The history of criminal procedure in England has been traced by Sir James Stephen. The modern rules and practice as to evidence and witnesses in the common law courts, both in civil and in criminal cases, appear to have taken shape in the course of the 18th century. The first systematic treatise on the English law of evidence appears to have been written by Chief Baron Gilbert, who died in 1726, but whose Law of Evidence was not published until 1761. In writing it he is said to have been much influenced by Locke.[1] It is highly praised by Blackstone as “a work which it is impossible to abstract or abridge without losing some beauty and destroying the charm of the whole”; but Bentham, who rarely agrees with Blackstone, speaks of it as running throughout “in the same strain of anility, garrulity, narrow-mindedness, absurdity, perpetual misrepresentation and indefatigable self-contradiction.” In any case it remained the standard authority on the law of evidence throughout the remainder of the 18th century. Bentham wrote his Rationale of Judicial Evidence, specially applied to English Practice, at various times between the years 1802 and 1812. By this time he had lost the nervous and simple style of his youth, and required an editor to make him readable. His great interpreter, Dumont, condensed his views on evidence into the Traité des preuves judiciaires, which was published in 1823. The manuscript of the Rationale was edited for English reading, and to a great extent rewritten, by J. S. Mill, and was published in five volumes in 1827. The book had a great effect both in England and on the continent. The English version, though crabbed and artificial in style, and unmeasured in its invective, is a storehouse of comments and criticisms on the principles of evidence and the practice of the courts, which are always shrewd and often profound. Bentham examined the practice of the courts by the light of practical utility. Starting from the principle that the object of judicial evidence is the discovery of truth, he condemned the rules which excluded some of the best sources of evidence. The most characteristic feature of the common-law rules of evidence was, as Bentham pointed out, and, indeed, still is, their exclusionary character. They excluded and prohibited the use of certain kinds of evidence which would be used in ordinary inquiries. In particular, they disqualified certain classes of witnesses on the ground of interest in the subject-matter of the inquiry, instead of treating the interest of the witness as a matter affecting his credibility. It was against this confusion between competency and credibility that Bentham directed his principal attack. He also attacked the system of paper evidence, evidence by means of affidavits instead of by oral testimony in court, which prevailed in the court of chancery, and in ecclesiastical courts. Subsequent legislation has endorsed his criticisms. The Judicature Acts have reduced the use of affidavits in chancery proceedings within reasonable limits. A series of acts of parliament have removed, step by step, almost all the disqualifications which formerly made certain witnesses incompetent to testify.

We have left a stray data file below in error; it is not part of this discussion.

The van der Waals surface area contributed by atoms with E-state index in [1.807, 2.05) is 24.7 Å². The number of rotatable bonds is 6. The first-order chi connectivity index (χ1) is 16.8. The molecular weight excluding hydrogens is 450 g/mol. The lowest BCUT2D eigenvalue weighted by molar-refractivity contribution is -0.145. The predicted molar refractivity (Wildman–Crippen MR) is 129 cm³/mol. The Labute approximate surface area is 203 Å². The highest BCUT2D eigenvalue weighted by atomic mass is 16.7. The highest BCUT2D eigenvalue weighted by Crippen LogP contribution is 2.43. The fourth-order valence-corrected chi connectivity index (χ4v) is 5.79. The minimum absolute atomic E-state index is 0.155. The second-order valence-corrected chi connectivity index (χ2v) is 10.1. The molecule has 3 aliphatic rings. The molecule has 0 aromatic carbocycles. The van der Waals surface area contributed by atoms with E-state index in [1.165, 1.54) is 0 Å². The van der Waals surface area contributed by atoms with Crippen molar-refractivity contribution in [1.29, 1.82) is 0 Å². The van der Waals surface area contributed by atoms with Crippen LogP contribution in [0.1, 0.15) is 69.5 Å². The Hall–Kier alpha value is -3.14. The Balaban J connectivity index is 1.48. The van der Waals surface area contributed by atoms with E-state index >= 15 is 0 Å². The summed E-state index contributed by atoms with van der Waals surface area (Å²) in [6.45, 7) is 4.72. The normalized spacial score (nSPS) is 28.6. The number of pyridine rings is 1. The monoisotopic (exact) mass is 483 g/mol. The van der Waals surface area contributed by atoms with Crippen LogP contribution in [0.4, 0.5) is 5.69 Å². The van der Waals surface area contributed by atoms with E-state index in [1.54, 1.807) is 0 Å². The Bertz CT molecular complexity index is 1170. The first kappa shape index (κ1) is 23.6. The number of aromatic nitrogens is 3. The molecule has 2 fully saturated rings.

Before Bentham’s work appeared, an act of 1814 had removed the incompetency of ratepayers as witnesses in certain cases relating to parishes. The Civil Procedure Act 1833 enacted that a witness should not be objected to as incompetent, solely on the ground that the verdict or judgment would be admissible in evidence for or against him. An act of 1840 removed some doubts as to the competency of ratepayers to give evidence in matters relating to their parish. The Evidence Act 1843 enacted broadly that witnesses should not be excluded from giving evidence by reason of incapacity from crime or interest. The Evidence Act 1851 made parties to legal proceedings admissible witnesses subject to a proviso that “nothing herein contained shall render any person who in any criminal proceeding is charged with the commission of any indictable offence, or any offence punishable on summary conviction, competent or compellable to give evidence for or against himself or herself, or shall render any person compellable to answer any question tending to criminate himself or herself, or shall in any criminal proceeding render any husband competent or compellable to give evidence for or against his wife, or any wife competent or compellable to give evidence for or against her husband.” The Evidence (Scotland) Act 1853 made a similar provision for Scotland. The Evidence Amendment Act 1853 made the husbands and wives of parties admissible witnesses, except that husbands and wives could not give evidence for or against each other in criminal proceedings or in proceedings for adultery, and could not be compelled to disclose communications made to each other during marriage. Under the Matrimonial Causes Act 1857 the petitioner can be examined and cross-examined on oath at the hearing, but is not bound to answer any question tending to show that he or she has been guilty of adultery. Under the Matrimonial Causes Act 1859, on a wife’s petition for dissolution of marriage on the ground of adultery coupled with cruelty or desertion, husband and wife are competent and compellable to give evidence as to the cruelty or desertion. The Crown Suits &c. Act 1865 declared that revenue proceedings were not to be treated as criminal proceedings for the purposes of the acts of 1851 and 1853. The Evidence Further Amendment Act 1869 declared that parties to actions for breach of promise of marriage were competent to give evidence in the action, subject to a proviso that the plaintiff should not recover unless his or her testimony was corroborated by some other material evidence. It also made the parties to proceedings instituted in consequence of adultery, and their husbands and wives, competent to give evidence, but a witness in any such proceeding, whether a party or not, is not to be liable to be asked or bound to answer any question tending to show that he or she has been guilty of adultery, unless the witness has already given evidence in the same proceeding in disproof of the alleged adultery. There are similar provisions applying to Scotland in the Conjugal Rights (Scotland) Amendment Act 1861, and the Evidence Further Amendment (Scotland) Act 1874. The Evidence Act 1877 enacts that “on the trial of any indictment or other proceeding for the non-repair of any public highway or bridge, or for a nuisance to any public highway, river, or bridge, and of any other indictment or proceeding instituted for the purpose of trying or enforcing a civil right only, every defendant to such indictment or proceeding, and the wife or husband of any such defendant shall be admissible witnesses and compellable to give evidence.” From 1872 onwards numerous enactments were passed making persons charged with particular offences, and their husbands and wives, competent witnesses. The language and effect of these enactments were not always the same, but the insertion of some provision to this effect in an act creating a new offence, especially if it was punishable by summary proceedings, gradually became almost a common form in legislation. In the year 1874 a bill to generalize these particular provisions, and to make the evidence of persons charged with criminal offences admissible in all cases was introduced by Mr Gladstone’s government, and was passed by the standing committee of the House of Commons. During the next fourteen years bills for the same purpose were repeatedly introduced, either by the government of the day, or by Lord Bramwell as an independent member of the House of Lords. Finally the Criminal Evidence Act 1898, introduced by Lord Halsbury, has enacted in general terms that “every person charged with an offence, and the wife or husband, as the case may be, of the person so charged, shall be a competent witness for the defence at every stage of the proceedings, whether the person so charged is charged solely or jointly with any other person.” But this general enactment is qualified by some special restrictions, the nature of which will be noticed below. The act applies to Scotland but not to Ireland. It was not to apply to proceedings in courts-martial unless so applied by general orders or rules made under statutory authority. The provisions of the act have been applied by rules to military courts-martial, but have not yet been applied to naval courts-martial. The removal of disqualifications for want of religious belief is referred to below under the head of “Witnesses.”